Results for 'Elizabeth Finneron-Burns'

304 found
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  1. On an Alleged Case of Propaganda: Reply to McKinnon.Sophie R. Allen, Elizabeth Finneron-Burns, Mary Leng, Holly Lawford-Smith, Jane Clare Jones, Rebecca Reilly-Cooper & R. J. Simpson - manuscript
    In her recent paper ‘The Epistemology of Propaganda’ Rachel McKinnon discusses what she refers to as ‘TERF propaganda’. We take issue with three points in her paper. The first is her rejection of the claim that ‘TERF’ is a misogynistic slur. The second is the examples she presents as commitments of so-called ‘TERFs’, in order to establish that radical (and gender critical) feminists rely on a flawed ideology. The third is her claim that standpoint epistemology can be used to establish (...)
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  2. Images of Reality: Iris Murdoch's Five Ways From Art to Religion.Elizabeth Burns [Philosophy Staff] - 2015 - Religions 6 (3):875-890.
    Art plays a significant role in Iris Murdoch’s moral philosophy, a major part of which may be interpreted as a proposal for the revision of religious belief. In this paper, I identify within Murdoch’s philosophical writings five distinct but related ways in which great art can assist moral/religious belief and practice: art can reveal to us “the world as we were never able so clearly to see it before”; this revelatory capacity provides us with evidence for the existence of the (...)
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  3. Classical and Revisionary Theism on the Divine as Personal: A Rapprochement?Elizabeth Burns - 2015 - International Journal for Philosophy of Religion 78 (2):151-165.
    To claim that the divine is a person or personal is, according to Swinburne, ‘the most elementary claim of theism’. I argue that, whether the classical theist’s concept of the divine as a person or personal is construed as an analogy or a metaphor, or a combination of the two, analysis necessitates qualification of that concept such that any differences between the classical theist’s concept of the divine as a person or personal and revisionary interpretations of that concept are merely (...)
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  4. ‘Ontological’ Arguments From Experience: Daniel A. Dombrowski, Iris Murdoch, and the Nature of Divine Reality.Elizabeth D. Burns - 2013 - Religious Studies 49 (4):459-480.
    Dombrowski and Murdoch offer versions of the ontological argument which aim to avoid two types of objection – those concerned with the nature of the divine, and those concerned with the move from an abstract concept to a mind-independent reality. For both, the nature of the concept of God/Good entails its instantiation, and both supply a supporting argument from experience. It is only Murdoch who successfully negotiates the transition from an abstract concept to the instantiation of that concept, however, and (...)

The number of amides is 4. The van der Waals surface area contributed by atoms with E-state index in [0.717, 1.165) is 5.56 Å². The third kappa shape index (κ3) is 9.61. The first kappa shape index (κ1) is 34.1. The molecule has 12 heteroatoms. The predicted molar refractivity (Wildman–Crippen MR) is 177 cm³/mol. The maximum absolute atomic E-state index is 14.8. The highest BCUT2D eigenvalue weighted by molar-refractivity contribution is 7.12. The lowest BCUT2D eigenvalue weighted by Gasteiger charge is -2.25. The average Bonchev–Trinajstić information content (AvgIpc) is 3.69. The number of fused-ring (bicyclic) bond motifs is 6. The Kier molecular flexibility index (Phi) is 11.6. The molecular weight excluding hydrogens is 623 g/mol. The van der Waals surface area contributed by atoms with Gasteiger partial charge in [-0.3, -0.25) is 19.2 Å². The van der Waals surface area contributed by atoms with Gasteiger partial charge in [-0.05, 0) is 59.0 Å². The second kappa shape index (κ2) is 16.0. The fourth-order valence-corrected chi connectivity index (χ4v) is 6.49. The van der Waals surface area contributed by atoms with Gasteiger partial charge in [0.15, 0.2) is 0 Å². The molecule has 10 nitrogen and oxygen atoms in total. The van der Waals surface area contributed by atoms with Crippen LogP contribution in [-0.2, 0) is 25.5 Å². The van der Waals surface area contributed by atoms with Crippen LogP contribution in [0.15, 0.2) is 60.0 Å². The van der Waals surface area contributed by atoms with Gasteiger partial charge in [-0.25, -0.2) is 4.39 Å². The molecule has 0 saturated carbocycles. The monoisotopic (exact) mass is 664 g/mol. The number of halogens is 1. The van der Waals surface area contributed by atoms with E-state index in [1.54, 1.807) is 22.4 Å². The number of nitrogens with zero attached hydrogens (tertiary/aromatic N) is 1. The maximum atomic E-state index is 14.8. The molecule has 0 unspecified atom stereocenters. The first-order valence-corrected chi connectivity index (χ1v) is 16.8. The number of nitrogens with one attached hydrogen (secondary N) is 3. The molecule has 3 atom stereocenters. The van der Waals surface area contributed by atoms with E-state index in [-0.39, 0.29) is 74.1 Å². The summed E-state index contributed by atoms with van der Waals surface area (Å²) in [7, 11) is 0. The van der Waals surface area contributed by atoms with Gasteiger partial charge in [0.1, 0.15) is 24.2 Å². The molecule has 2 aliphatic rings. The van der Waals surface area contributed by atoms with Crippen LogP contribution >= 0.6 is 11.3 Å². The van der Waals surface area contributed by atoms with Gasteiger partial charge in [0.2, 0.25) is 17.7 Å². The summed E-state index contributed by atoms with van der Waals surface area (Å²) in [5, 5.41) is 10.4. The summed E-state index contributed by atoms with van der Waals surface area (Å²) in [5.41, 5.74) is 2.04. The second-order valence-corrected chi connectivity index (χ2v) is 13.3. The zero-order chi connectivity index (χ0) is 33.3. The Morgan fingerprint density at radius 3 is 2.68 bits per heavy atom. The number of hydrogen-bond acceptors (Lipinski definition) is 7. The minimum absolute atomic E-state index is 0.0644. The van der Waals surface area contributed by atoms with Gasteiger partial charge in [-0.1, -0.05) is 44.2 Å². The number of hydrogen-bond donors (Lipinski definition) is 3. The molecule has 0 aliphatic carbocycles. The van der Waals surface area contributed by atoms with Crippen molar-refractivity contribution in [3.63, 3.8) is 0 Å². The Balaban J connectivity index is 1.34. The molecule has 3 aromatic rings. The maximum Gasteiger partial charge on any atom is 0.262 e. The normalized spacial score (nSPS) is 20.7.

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  5. Essay Writing and Exam Preparation.Elizabeth Burns & Michael Lacewing - 2004 - In Elizabeth Burns & Stephen Law (eds.), Philosophy for AS and A2. Routledge.
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  6. Where the Conflict Really Lies: Plantinga, the Challenge of Evil, and Religious Naturalism.Elizabeth D. Burns - 2014 - Philosophia Reformata 79 (1):66-82.
    In this paper I argue that, although Alvin Plantinga’s Felix Culpa theodicy appears on only two pages of his recent book Where the Conflict Really Lies: Science, Religion and Naturalism (2011) (i.e. 58-59), it is of pivotal importance for the book as a whole. Plantinga argues that there is superficial conflict but deep concord between science and monotheism, and that there is superficial concord but deep conflict between science and naturalism. I contend that the weakness of the Felix Culpa theodicy (...)
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  7. Gender and Gender Terms.Elizabeth Barnes - 2020 - Noûs 54 (3):704-730.
    Philosophical theories of gender are typically understood as theories of what it is to be a woman, a man, a nonbinary person, and so on. In this paper, I argue that this is a mistake. There’s good reason to suppose that our best philosophical theory of gender might not directly match up to or give the extensions of ordinary gender categories like ‘woman’.
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  8. Symmetric Dependence.Elizabeth Barnes - 2018 - In Ricki Leigh Bliss & Graham Priest (eds.), Reality and Its Structure. Oxford, UK: pp. 50-69.
    Metaphysical orthodoxy maintains that the relation of ontological dependence is irreflexive, asymmetric, and transitive. The goal of this paper is to challenge that orthodoxy by arguing that ontological dependence should be understood as non- symmetric, rather than asymmetric. If we give up the asymmetry of dependence, interesting things follow for what we can say about metaphysical explanation— particularly for the prospects of explanatory holism.
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  9. Belief, Credence, and Evidence.Elizabeth Jackson - 2020 - Synthese 197 (11):5073-5092.
    I explore how rational belief and rational credence relate to evidence. I begin by looking at three cases where rational belief and credence seem to respond differently to evidence: cases of naked statistical evidence, lotteries, and hedged assertions. I consider an explanation for these cases, namely, that one ought not form beliefs on the basis of statistical evidence alone, and raise worries for this view. Then, I suggest another view that explains how belief and credence relate to evidence. My view (...)